In The Sun Also Rises Ernest Hemingway chronicles the plight of the “Lost Generation.” These were the Americans who had fought in World War I, only to return physically and psychologically shattered, forever alienated from a nation they no longer felt a part of.
Now some have questioned whether my generation—the so-called “Millennials,” born around 1980---has become the new Lost Generation. The combined impact of the economic collapse, the burden of outrageous student loans, increased job competition from out of work Baby Boomers, and a general reluctance of companies to hire anyone has left young Americans feeling they may never get even so much as a taste of their slice of the American Dream.
According to a story in the Huffington Post (4/22/2012), one in two college graduates cannot find work. Those who can are underemployed and likely working at a low-skill service or retail job that does not utilize their education and pays little more than minimum wage.
I can certainly relate.
Last year at this time I was bagging groceries at the local Hannaford. While I was grateful for the little bit of money the job brought in (though, at part-time, I was ineligible for benefits), I felt, with my college education and master’s degree, like a failure. The situation is the same for most of my friends my age—all of whom have at least a bachelor’s degree. Most of them are unemployed. Those that do work are either underemployed, or can only get short-term contract jobs. Contract workers receive no benefits, no job security, and typically do not have union protection.
Welcome to the future of work. The traditional concept of holding one job after college for the duration of one’s working life—the route our parents, the Baby Boomer generation took, in other words—is over. In fact, experts predict my generation will not achieve the economic success and stability that our parents did.
Companies have essentially concluded employees are just another cost-cutting measure. Why spend all your money on 30 full-time employees, asks the miserly, penny-pinching manager, when you can run your business with, say ten and pocket the savings? And most nonprofits, having adopted the same shrewd, indifferent methods as businesses in order to stay competitive, are no different. They have become just as singularly obsessed with the bottom-line as their for-profit rivals.
“How does it feel,” Jello Biafra asks in the Dead Kennedy’s “Soup is Good Food,” “to be shit out our ass? And thrown in the cold like a piece of trash?”
Contrary to upbeat news reports of the economy’s supposed upturn, job growth in most states remains stagnant. My hometown of Portland, Maine is no exception. One cannot walk down Congress Street without being haggled by desperate looking, homeless beggars, looking for spare change. Many of them suffer from addiction or mental illness; others are just hard-working folks who fell on hard times. These people represent society’s most vulnerable.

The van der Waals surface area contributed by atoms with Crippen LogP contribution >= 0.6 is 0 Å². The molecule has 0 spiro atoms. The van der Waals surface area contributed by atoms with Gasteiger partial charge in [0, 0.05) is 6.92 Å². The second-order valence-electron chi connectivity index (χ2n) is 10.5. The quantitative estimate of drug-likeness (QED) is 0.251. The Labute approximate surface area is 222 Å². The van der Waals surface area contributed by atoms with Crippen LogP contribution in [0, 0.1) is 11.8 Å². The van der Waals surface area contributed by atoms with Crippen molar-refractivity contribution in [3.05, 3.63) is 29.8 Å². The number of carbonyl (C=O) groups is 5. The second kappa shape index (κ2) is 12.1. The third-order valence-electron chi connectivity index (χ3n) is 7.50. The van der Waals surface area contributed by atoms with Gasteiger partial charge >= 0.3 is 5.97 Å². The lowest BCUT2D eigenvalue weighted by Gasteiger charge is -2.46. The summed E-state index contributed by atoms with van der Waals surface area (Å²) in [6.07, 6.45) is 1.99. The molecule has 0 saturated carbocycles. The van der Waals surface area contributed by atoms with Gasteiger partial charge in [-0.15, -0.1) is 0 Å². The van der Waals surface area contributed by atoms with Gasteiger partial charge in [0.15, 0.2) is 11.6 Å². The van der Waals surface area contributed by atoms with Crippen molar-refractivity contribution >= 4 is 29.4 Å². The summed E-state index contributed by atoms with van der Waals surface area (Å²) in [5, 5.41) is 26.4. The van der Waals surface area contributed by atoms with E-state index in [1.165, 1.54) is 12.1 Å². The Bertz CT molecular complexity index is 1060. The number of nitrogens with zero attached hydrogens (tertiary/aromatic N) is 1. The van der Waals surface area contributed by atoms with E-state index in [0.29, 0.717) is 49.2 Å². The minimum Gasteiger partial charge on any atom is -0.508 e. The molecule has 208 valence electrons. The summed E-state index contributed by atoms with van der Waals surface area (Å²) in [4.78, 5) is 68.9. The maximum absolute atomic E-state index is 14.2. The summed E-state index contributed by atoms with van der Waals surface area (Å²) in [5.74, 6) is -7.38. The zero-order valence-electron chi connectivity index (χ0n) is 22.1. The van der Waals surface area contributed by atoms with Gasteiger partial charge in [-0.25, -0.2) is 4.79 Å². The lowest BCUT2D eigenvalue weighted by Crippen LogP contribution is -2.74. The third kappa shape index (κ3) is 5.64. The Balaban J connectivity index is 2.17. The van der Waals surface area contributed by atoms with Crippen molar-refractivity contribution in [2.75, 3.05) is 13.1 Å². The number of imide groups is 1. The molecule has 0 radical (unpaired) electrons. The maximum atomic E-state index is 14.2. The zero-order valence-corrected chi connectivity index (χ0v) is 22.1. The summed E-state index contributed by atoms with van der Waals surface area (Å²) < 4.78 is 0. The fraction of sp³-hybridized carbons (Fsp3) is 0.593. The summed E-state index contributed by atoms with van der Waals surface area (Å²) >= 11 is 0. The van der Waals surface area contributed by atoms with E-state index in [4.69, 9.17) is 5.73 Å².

But rather than getting the poor the help they need, Gov. Paul LePage and the state’s Republican legislature would rather grow their ranks, by passing an austerity budget that throws some 65,000 Mainers off of Medicare.
LePage received thundering applause at the Republican state convention when he callously chided welfare recipients to “Get off the couch and get a job.” One would think LePage, who is constantly trumpeting his own struggle with childhood poverty, would sympathize with the plight of the poor. Instead, he and his budget-cutting conservative cronies make baseless claims about the dependency-inducing effects of so-called “entitlement” programs.
Republicans nationally, meanwhile, want to protect bloated, wasteful Pentagon funding at the expense of Medicare, Medicaid and disability compensation programs. Such a brazen show of warped, unjustifiable priorities cannot help but remind one of Dr. Martin Luther King’s profound words: “A nation that continues, year after year, to spend more money on military defense than on programs of social uplift is approaching spiritual death.”
King uttered these words 45 years ago. What does it say about our unshakable thirst for war and empire that they still apply today?
Rather than focusing on job creation or boosting the economy, House Republicans remain singularly obsessed with the federal deficit. Instead of addressing the immediate, short-term relief struggling Americans so desperately need, budget-slashing conservatives have insidiously used the economic crisis as an excuse to roll back social programs they never approved of in the first place. This is precisely the sort of political exploitation of national turmoil Naomi Klein warns of in The Shock Doctrine.
This is the economy my generation is up against. One of my friends just graduated from USM over the weekend. I am honestly not sure whether to praise or pity him.
As the New York Times’ Paul Krugman notes in a recent piece (4/29/2012), long term unemployment is especially destructive to young Americans attempting to launch their careers. Young people, he writes, are “graduating into an economy that doesn’t seem to want them.”
He adds, “And research tells us the price isn’t temporary: students who graduate into a bad economy never recover the lost ground. Instead, their earnings are depressed for life.”
Depressing findings, to be certain. But then, for members of my lost generation, these are depressing times.